July 29, 2022
Organic agriculture continues to be one of the fastest growing sectors of American agriculture. In 2020, the organic food market experienced incredible growth, with sales over $56 billion, a 12% increase from 2019. During the COVID-19 pandemic, certified organic and transitional operations faced numerous challenges including loss of markets, increased costs, labor shortages, and expenses related to obtaining or renewing their organic certification. Transitional operations also faced the financial challenge of implementing practices required to obtain organic certification without the premium prices associated with certified organic commodities.
Producers who are certified organic, along with producers who are transitioning to organic production, can now apply for USDA’s Organic and Transitional Education and Certification Program (OTECP) and Organic Certification Cost Share Program (OCCSP). These programs help producers and handlers cover the cost of organic certification, along with other related expenses.
Applications for OTECP and OCCSP are both due October 31, 2022 through local Farm Service Agency (FSA) offices. One-on-one support is available by calling 877-508-8364.
How OTECP and OCCSP Work
OTECP was created in 2021 as part of the USDA’s Pandemic Assistance for Producers initiative and received $20 million in federal funding. This program provides reimbursement to agricultural producers and handlers who are certified organic as well as crop and livestock producers who are transitioning to organic. The current round of reimbursements is for eligible expenses that were incurred during the 2022 fiscal year. Fiscal year 2022 runs from October 1, 2021, through September 30, 2022.
Payments will be issued after the end of the application period for each fiscal year. OTECP payments will be prorated if calculated payments exceed the amount of available funding.
Meanwhile, OCCSP provides cost share assistance to producers who are obtaining or renewing their certification under the National Organic Program (NOP) and covers 50% or up to $500 per category of certification costs.
This cost share for certification is available for each of the following categories: crops, wild crops, livestock, processing/handling and state organic program fees. OCCSP funds are limited and applications are paid on a first-come, first-served basis. Applications received after all funds are obligated will not be paid.
Certified organic producers can receive cost share assistance through both OTECP and OCCSP, while transitioning producers can receive assistance through OTECP.
Bolstering Organic Agriculture
The 2019 Organic Survey reported robust growth in organic production over the last several years. Organic agriculture saw a 31% increase in overall sales since the 2016 Organic Survey and certified organic farmers transitioned 255,060 acres in 2019. This marks a 113% increase in transitional acres since 2014. Similarly, over 60,611 acres are being transitioned to organic by non-certified farms, compared to 50,688 in 2014. In 2020, the organic food market experienced incredible growth, with sales over $56 billion, a 12% increase from 2019.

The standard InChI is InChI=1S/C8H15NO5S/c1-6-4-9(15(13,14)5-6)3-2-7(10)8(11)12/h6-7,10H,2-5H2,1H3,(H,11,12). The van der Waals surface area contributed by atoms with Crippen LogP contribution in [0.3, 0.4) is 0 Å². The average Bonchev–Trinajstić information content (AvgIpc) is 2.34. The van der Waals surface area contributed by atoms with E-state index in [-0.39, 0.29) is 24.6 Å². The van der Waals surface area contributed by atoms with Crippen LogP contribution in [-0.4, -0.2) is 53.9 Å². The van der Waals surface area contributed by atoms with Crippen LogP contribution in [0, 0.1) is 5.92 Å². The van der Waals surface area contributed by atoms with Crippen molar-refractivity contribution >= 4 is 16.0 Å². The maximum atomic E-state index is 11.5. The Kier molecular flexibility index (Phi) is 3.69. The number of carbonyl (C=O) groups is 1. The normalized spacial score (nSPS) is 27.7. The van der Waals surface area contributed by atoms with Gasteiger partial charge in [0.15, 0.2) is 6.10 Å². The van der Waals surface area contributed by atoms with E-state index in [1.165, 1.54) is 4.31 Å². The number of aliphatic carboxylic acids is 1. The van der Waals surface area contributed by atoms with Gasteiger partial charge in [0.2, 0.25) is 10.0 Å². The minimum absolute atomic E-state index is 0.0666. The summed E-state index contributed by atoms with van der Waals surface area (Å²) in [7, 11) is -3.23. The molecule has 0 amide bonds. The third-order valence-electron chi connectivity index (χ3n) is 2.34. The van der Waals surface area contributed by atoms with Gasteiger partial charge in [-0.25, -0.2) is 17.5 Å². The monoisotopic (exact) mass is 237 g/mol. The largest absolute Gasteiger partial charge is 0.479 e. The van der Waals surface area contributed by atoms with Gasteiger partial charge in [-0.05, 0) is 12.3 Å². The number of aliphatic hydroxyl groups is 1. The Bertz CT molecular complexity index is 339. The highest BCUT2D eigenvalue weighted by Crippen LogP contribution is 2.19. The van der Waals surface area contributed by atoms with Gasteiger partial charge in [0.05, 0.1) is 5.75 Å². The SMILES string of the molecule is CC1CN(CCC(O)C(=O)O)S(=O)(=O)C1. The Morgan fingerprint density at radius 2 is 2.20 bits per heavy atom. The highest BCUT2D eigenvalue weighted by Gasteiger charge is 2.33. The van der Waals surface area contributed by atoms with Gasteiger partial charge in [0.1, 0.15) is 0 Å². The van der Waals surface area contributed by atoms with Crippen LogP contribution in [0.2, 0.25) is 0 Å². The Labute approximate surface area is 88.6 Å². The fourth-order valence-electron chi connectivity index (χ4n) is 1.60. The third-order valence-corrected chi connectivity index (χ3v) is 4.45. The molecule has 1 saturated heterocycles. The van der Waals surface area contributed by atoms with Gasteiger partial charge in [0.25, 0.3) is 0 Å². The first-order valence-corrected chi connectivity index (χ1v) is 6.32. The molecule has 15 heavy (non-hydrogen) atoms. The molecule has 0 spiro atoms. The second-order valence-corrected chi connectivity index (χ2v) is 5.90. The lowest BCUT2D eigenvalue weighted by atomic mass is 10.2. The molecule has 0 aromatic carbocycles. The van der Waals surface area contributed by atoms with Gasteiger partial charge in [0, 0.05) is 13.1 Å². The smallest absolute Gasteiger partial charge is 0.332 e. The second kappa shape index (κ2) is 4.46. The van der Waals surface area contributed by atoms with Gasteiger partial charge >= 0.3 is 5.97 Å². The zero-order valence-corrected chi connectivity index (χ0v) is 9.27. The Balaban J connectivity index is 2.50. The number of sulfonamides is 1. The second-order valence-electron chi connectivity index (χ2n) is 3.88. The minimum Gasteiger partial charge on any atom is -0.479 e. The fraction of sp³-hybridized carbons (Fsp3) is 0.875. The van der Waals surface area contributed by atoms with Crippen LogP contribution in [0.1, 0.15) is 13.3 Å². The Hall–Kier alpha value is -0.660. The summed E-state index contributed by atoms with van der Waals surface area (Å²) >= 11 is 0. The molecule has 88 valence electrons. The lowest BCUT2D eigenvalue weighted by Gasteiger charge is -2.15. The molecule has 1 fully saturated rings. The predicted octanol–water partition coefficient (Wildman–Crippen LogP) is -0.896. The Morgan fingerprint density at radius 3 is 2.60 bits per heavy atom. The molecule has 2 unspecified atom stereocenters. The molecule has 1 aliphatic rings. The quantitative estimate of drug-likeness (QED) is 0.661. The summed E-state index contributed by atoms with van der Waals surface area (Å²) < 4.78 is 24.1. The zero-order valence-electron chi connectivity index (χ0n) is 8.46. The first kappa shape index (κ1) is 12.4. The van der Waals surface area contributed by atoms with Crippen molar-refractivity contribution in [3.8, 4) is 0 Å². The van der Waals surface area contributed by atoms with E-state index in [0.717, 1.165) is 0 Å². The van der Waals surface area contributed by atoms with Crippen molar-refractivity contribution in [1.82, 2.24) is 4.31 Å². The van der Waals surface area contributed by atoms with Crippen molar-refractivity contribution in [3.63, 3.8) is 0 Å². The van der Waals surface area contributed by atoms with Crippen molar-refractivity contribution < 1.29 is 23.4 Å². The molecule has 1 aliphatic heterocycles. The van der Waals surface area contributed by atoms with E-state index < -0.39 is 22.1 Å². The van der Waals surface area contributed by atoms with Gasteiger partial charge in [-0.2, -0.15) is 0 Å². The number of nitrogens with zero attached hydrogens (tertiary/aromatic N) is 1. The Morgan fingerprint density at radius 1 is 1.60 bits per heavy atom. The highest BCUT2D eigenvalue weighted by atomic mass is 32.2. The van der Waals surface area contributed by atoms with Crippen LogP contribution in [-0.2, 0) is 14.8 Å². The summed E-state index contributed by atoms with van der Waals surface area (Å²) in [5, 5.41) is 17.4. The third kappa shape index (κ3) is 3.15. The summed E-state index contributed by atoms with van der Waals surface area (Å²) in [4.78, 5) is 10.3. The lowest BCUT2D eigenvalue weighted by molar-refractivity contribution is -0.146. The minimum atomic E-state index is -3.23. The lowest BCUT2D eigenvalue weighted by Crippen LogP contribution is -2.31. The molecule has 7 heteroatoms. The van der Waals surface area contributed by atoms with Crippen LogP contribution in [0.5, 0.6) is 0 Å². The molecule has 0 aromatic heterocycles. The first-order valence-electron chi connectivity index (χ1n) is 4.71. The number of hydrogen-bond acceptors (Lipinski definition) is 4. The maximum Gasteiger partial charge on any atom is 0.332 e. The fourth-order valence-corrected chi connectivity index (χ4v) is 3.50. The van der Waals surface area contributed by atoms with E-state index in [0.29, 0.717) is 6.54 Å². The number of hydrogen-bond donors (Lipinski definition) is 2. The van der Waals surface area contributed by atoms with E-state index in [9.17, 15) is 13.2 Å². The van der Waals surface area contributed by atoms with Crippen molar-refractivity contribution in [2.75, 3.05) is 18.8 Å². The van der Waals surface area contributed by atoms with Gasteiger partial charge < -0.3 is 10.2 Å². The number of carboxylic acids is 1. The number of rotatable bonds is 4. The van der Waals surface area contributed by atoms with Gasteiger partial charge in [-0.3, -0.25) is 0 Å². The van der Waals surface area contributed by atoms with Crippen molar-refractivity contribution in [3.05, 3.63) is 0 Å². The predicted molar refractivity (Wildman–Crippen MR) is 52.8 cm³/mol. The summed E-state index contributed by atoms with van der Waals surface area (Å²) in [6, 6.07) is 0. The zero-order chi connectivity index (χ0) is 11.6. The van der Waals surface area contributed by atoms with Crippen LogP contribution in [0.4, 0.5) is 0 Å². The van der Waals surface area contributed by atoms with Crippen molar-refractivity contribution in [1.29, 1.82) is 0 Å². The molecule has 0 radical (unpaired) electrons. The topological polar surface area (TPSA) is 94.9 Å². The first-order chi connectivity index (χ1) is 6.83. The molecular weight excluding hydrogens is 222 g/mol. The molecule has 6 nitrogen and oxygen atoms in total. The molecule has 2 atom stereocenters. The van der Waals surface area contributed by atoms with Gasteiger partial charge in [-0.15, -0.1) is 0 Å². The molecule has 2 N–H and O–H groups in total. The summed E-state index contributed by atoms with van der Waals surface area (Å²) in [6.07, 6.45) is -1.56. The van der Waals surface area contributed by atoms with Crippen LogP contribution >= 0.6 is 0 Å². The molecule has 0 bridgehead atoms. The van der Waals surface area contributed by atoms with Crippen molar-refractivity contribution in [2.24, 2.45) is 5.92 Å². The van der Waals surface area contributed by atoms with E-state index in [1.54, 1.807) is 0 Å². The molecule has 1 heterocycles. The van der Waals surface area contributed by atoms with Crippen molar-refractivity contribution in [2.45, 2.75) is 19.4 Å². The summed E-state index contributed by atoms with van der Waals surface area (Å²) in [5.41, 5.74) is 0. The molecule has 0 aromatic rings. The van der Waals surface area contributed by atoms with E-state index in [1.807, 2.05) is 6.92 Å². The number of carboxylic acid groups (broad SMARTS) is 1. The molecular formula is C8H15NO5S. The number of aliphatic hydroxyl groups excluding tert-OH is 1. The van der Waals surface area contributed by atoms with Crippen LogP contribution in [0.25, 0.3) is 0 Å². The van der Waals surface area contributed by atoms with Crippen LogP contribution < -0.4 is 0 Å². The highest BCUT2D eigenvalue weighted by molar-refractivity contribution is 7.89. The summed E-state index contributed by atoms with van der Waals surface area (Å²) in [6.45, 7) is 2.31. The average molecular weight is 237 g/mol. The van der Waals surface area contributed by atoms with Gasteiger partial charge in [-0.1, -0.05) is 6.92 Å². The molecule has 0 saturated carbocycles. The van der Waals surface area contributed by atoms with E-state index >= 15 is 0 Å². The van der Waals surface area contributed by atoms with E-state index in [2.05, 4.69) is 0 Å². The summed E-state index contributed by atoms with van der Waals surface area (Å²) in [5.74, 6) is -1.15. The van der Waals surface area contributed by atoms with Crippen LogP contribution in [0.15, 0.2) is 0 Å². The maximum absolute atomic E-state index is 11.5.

The recently released National Organic Research Agenda revealed an urgent need for technical assistance to help transitioning farmers address a broad range of production, marketing, and other challenges. The relatively small number of transitioning farmers in the survey (71 as compared to the more than 1,000 already certified organic farmers) illustrated the steep hurdles farmers face when considering the transition.
While programs like OCCSP and OTECP help producers offset some of the costs of certification, the maximum reimbursement payment of up to $500 per category through OCCSP is hardly enough to cover the total costs of certification which can be thousands of dollars annually for many farmers.
The 2018 Farm Bill provided new mandatory funding for OCCSP, but unfortunately, due to accounting errors, USDA provided Congress inaccurate reports of carryover balances. This resulted in a funding shortfall for the program, and in August 2020 USDA reduced the maximum 75% reimbursement rate or $750 for the program to a maximum reimbursement rate of 50% or $500. This meant that organic farmers, already dealing with the strain of the pandemic and counting on the reimbursement for their certification costs, were left with a reduced payment.
The outcry from organic stakeholders, including the National Sustainable Agriculture Coalition (NSAC), prompted USDA to make new funding available for the program, and in June 2021, the agency announced it would provide up to $20 million in additional organic certification cost-share assistance as part of the USDA Pandemic Assistance for Producers initiative, which led to the creation of OTECP.
Stakeholders have long advocated for raising the maximum payment rate but with the agency seemingly unable to adequately keep track of its accounting, the program (and by extension, the agency) does not inspire confidence among organic producers. This is in addition to burdensome paperwork and a lack of education among FSA field staff on organic agriculture. To alleviate the problems plaguing the program and to better serve organic producers, it is clear broader reform is needed to provide technical and financial support for organic and transitioning farmers.